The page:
Enforcement Publish information on the resolution of identified child labor law violations. 2013
Government Policies Ensure the right to education, as highlighted in the 2014 Constitution, is realized for rural children. 2013
Social Programs Assess the impact existing programs may have on addressing child labor. 2011 - 2013
Conduct comprehensive research to determine the extent and nature of child labor in the country. 2013

1. SOS Children's Villages. "Post-Revolution Tunisia Struggles with Child Labour." SOS Children's Villages, 2012.

2. U.S. Embassy- Tunis. reporting, December 8, 2010.

3. Fitouri, S. "Post-Revolution Child Labor in Tunisia: Enduring Issues Rise to the Surface." Tunisia Live, Tunis, January 30, 2012.

4. U.S. Department of State. "Tunisia," in Trafficking in Persons Report- 2013. Washington, DC; June 19, 2013; http://www

5. U.S. Department of State. "Tunisia," in Trafficking in Persons Report- 2011. Washington, DC; June 27, 2011;

6. Dabbar, S. "Tunisian children shoulder heavy burden." [online] November 23, 2012 [cited 2013];

7. U.S. Embassy- Tunis. reporting, February 19, 2013.

8. Fitouri, S. "Post-Revolution Child Labor in Tunisia:Enduring Issues Rise to the Surface." Tunisia Live, Tunis, January 30, 2012.

9. Zack Brisson and Kate Krontiris. Tunisia: From Revolutions to Institutions. Washington, DC, The World Bank; 2012.

10. U.S. Embassy- Tunis official. E-mail communication to USDOL official. March 14, 2013.

11. UNICEF. Suivi de la situation des enfant et des femmes. New York; 2012.,

12. International Organization for Migration. Baseline Study of TIP Tunisia, Assessing the Scope and Manifestations. Geneva; 2013. file:///O:/ZZ%20ICLP/CHILDLAB/TDA/TDA%202013/Sources/Jordan/Jordan%20Sources%202013/IOM%20SHARE%20TIP%20report%202013.pdf.

13. UNESCO. Beyond 20/20 Web Data Systems: Table 1: Education Systems. 2012.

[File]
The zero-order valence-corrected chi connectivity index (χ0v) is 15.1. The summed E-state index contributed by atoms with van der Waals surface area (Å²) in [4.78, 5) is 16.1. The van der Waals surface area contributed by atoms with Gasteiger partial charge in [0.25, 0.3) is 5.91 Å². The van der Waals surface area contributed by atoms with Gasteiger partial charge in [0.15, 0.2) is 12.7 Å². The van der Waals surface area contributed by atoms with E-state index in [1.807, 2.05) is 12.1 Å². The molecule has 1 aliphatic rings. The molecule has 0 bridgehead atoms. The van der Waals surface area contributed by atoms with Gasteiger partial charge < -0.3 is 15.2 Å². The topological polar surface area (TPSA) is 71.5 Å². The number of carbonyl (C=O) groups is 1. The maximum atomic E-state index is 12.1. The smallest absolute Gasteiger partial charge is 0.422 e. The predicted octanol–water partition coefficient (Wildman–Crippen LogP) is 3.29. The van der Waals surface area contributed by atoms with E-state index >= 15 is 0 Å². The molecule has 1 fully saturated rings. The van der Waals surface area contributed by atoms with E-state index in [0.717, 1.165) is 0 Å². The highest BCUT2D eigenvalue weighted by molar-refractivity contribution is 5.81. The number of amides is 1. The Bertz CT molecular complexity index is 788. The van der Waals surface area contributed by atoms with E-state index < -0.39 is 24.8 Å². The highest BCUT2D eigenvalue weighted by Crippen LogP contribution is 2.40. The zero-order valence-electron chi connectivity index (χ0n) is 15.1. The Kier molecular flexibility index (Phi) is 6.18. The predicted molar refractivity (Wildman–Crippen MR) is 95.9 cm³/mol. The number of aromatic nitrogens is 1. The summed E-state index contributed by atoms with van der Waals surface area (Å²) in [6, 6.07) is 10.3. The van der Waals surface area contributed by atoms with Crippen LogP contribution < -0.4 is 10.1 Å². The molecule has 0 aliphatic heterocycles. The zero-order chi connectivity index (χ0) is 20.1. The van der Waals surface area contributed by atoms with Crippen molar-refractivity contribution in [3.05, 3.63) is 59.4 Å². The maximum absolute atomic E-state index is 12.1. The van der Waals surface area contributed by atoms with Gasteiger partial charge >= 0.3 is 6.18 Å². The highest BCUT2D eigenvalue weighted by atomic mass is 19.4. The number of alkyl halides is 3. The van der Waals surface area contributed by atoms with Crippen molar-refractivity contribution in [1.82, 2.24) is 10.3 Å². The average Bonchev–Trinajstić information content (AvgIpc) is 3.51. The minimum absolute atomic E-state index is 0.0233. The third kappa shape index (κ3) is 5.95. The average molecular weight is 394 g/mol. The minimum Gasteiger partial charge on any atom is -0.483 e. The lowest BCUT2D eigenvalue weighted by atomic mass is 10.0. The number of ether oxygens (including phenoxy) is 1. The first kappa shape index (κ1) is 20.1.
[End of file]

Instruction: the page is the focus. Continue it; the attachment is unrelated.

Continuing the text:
14. UCW. Analysis of Child Economic Activity and School Attendance Statistics from National Household or Child Labor Surveys. Analysis received February 13, 2014. Reliable statistical data on the worst forms of child labor are especially difficult to collect given the often hidden or illegal nature of the worst forms. As a result, statistics on children's work in general are reported in this chart, which may or may not include the worst forms of child labor. For more information on sources used, the definition of working children and other indicators used in this report, please see the "Children's Work and Education Statistics: Sources and Definitions" section of this report.

15. U.S. Department of State. Trafficking in Persons Cable. Washington, DC March 2014.

16. IOM. Study analyses human trafficking in Tunisia. Tunis; 2013.

17. U.S. Department of State. "Tunisia," in Country Reports on Human Rights Practices- 2012. Washington, DC; 2012;

18. Government of Tunisia. Code du travail, Loi no. 66-27, enacted April 30, 1966.

19. Government of Tunisia. Code de la protection de l'enfant, Loi no. 95-92, enacted November 9, 1995.

20. ILO-IPEC. Children in Hazardous Work. Geneva; 2011.

21. Government of Tunisia. Code penal, enacted July 9, 1913.

22. U.S. Embassy- Tunis official. E-mail communication to USDOL official. May-June 2014.

23. Government of Tunisia. Constitution of Tunisia enacted January 26, 2014.

24. ILO-IPEC official. E-mail communication to ILO-IPEC Tunis official. February 2014.

25. ILO Committee of Experts. Individual Direct Request concerning Forced Labour Convention, 1930 (No. 29) Tunisia (ratification: 1962) Published: 2013; accessed March 28, 2013;

26. UNICEF. In landmark vote, Tunisian parliament adopts article on child rights in new constitution. New York; January 2014.

27. Ben Bouazza, and Paul Schemm. "Tunisia Finally Passes Progressive Constitution." ABC, Associated Press (January 27, 2014);

28. U.S. Embassy- Tunis. reporting, March 11, 2013.

29. U.S. Embassy- Tunis. reporting, March 2, 2012.

30. U.S. Embassy- Tunis official. E-mail communication to USDOL official. March 28, 2012.

31. Government of Tunisia,. Decree to establish Child Protection Delegates, enacted September 2013.

32. Government of Tunisia. Decree Establishing the Ministry of Women and Family Affairs; September 2013.

33. U.S. Department of State. "Tunisia," in Country Reports on Human Rights Practices- 2013. Washington, DC; 2014;

34. Government of Tunisia. Statistiques sur le Travail des Enfants dans les Secteurs Controles par L'inspection du Travail. Tunis; 2014.

35. U.S. Embassy-Tunis. reporting, March 2014.

36. ILO-IPEC and Government of Tunisia. National Plan of Action to Combat Child Labor. Tunis; 2014.

37. ILO-IPEC. Assistance to Needy Families Program ILO, [online] [cited July 9, 2014];

38. Government of Tunisia Official Ministry of Social Affairs. E-mail communication to USDOL official. July 2014.

39. World Food Program. WFP Assists Tunisia's Government In School Feeding; January 2014.

40. UNESCO. Education for All Global Monitoring Report- Youth and skills: putting education to work. online; October 16, 2012.

41. ILO-IPEC. Réunion d'experts sur la lutte contre le travail des enfants en Afrique. Meeting Report; 2013.